The Relief of Chitral

The third major campaign that Churchill joined was the relief of Chitral, another British outpost in the Hindu Kush mountains, near Afghanistan. In March 1895, a local prince named Sher Afzul Khan rebelled against the British and besieged the fort of Chitral, where a small British force was stationed. The British sent two columns to rescue the garrison, one from the south and one from the north. Churchill was with the northern column, which had to cross high passes and fight through hostile territory. He had several close calls and narrow escapes, as he faced snowstorms, avalanches, ambushes, and snipers. He wrote: "Never shall I forget the moment when we reached the summit of that tremendous mountain range ... We looked down upon a new world."

The Capture of Kabul

The final and most significant action that Churchill saw in Afghanistan was the capture of Kabul, the capital city, in October 1898. This was part of the Second Anglo-Afghan War, which lasted from 1878 to 1880, and involved another British intervention to curb Russian influence and secure their interests in Central Asia. The British invaded Afghanistan from three directions and occupied most of the country. They faced little resistance from the Afghan ruler, Sher Ali Khan, who fled and died in exile. However, they also faced sporadic uprisings from various Afghan factions, who resented their presence and interference. Churchill was with the Kabul Field Force, which marched into Kabul without much opposition. He wrote: "We rode into Kabul at noon ... The city looked very beautiful ... But there was no cheering; no welcome; no enthusiasm; only curiosity."

Churchill's Views on Afghanistan and Its People

His Respect for the Afghan Warriors

One of the most striking aspects of Churchill's writings on Afghanistan is his respect and admiration for the Afghan warriors who fought against the British. He recognized their courage, skill, loyalty, and devotion to their cause. He wrote: "They are formidable opponents ... They are splendid horsemen ... They are excellent shots ... They are animated by an intense love of freedom ... They are among the most hardy and vigorous races in Asia." He also compared them favorably to his own countrymen: "They are more brave than we are ... They have more faith than we have ... They have more virtue than we have."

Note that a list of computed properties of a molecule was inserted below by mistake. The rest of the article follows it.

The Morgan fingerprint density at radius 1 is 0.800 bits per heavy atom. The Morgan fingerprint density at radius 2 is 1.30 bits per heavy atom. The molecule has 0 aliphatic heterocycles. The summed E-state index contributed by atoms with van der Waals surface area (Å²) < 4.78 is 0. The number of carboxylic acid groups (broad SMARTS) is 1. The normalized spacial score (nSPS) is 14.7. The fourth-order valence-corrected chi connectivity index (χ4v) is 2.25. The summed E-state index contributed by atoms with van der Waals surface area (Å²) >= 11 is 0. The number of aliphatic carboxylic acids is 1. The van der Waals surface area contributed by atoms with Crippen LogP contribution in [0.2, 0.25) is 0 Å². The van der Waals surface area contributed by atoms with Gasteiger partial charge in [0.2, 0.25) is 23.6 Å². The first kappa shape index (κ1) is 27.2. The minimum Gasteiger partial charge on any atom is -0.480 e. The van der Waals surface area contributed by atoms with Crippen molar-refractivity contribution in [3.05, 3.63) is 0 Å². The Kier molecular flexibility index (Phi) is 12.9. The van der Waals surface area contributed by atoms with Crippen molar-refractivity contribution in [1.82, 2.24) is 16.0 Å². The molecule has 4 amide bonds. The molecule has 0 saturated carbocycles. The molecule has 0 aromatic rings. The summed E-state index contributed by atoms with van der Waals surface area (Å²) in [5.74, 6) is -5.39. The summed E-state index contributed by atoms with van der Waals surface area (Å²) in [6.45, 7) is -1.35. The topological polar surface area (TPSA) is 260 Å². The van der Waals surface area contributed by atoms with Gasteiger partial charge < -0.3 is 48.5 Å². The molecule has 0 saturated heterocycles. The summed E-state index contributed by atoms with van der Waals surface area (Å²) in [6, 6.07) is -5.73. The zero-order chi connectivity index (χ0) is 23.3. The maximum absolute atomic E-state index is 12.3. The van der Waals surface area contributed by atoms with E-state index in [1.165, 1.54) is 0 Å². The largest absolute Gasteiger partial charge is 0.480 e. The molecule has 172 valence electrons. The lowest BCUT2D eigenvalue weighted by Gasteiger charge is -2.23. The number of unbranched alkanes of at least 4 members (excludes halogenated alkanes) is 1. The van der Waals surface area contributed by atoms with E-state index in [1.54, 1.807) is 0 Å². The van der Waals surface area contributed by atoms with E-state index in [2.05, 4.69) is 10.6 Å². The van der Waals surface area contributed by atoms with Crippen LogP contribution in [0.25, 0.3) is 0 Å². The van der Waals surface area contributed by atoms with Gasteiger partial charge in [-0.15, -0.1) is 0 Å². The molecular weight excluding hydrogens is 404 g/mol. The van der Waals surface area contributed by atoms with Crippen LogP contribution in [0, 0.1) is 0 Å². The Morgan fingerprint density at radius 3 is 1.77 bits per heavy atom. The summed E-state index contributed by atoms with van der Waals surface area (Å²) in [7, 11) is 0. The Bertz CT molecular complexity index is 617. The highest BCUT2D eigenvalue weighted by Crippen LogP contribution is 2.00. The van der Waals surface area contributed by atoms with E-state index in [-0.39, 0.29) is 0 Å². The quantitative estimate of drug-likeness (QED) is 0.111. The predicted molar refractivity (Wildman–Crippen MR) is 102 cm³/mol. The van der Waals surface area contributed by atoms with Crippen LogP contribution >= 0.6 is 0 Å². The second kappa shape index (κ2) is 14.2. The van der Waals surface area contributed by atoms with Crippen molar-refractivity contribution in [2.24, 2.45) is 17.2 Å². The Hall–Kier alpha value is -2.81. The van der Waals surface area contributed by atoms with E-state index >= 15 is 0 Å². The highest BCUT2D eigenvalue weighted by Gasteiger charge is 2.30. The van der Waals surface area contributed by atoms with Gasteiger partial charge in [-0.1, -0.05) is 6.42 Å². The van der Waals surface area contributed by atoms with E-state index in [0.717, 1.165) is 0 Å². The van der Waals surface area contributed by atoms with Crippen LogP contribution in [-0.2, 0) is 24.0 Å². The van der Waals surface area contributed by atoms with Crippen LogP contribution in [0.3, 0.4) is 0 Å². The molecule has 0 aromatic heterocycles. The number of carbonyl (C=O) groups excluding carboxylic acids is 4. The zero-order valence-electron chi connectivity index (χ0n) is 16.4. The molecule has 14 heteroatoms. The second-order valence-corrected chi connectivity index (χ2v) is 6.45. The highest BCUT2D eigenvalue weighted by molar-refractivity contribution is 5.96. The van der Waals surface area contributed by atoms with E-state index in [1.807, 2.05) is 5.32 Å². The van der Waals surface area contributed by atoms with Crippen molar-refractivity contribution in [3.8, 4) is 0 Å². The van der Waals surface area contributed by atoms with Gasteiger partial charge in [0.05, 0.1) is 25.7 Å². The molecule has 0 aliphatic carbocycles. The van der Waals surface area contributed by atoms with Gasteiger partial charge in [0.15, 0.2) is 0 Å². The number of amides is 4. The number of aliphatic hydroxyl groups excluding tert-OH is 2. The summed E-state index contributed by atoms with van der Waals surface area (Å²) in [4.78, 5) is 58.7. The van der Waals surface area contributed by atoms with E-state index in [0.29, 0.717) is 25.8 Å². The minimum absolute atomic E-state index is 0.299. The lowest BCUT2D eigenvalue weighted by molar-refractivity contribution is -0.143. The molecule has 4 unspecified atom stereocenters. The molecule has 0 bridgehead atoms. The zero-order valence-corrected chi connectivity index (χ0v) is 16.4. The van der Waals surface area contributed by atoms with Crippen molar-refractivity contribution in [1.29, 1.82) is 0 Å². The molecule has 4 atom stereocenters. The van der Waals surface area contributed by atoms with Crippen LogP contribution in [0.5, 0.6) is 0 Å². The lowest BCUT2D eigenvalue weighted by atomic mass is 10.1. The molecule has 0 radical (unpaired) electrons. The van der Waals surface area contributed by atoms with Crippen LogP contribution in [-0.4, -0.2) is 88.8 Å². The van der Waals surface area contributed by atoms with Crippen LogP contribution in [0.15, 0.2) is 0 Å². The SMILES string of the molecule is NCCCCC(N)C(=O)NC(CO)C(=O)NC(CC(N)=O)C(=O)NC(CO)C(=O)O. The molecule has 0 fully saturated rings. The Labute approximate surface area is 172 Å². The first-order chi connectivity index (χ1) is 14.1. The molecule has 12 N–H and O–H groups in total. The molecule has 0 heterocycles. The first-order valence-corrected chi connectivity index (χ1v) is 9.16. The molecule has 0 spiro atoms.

His Criticism of the British Policy

Another remarkable feature of Churchill's writings on Afghanistan is his criticism of the British policy and conduct in that country. He questioned the motives and methods of the British invasion and occupation. He wrote: "What does it all mean? Why are we there? What have we got to do with it? What is all this pother about?" He also condemned the atrocities and injustices committed by the British against the Afghans. He wrote: "We proceeded systematically ... to shut up all wells; to cut down all fruit trees; to burn all crops; to break down all reservoirs; to destroy all gardens; to turn this smiling land into a howling wilderness."

His Prediction of Future Conflicts


Summary of the Main Points

In this article, we have explored Churchill's first war, which was his involvement in the frontier wars between the British and the Afghans in the late 19th century. We have seen how he experienced and participated in several battles and campaigns, such as the siege of Malakand, the battle of Omdurman, the relief of Chitral, and the capture of Kabul. We have also seen how he expressed his views and opinions on Afghanistan and its people, showing respect for their warriors, criticism for the British policy, and prediction for future conflicts.

Implications for Churchill's Later Career

The first war had a profound impact on Churchill's later career and life. It shaped his character and personality, making him more confident, ambitious, adventurous, and resilient. It also influenced his political and military views, making him more conservative, imperialist, nationalist, and interventionist. It also gave him fame and popularity, as well as controversy and criticism, as a writer and a speaker. It prepared him for his future roles as a leader and a hero in World War I and World War II.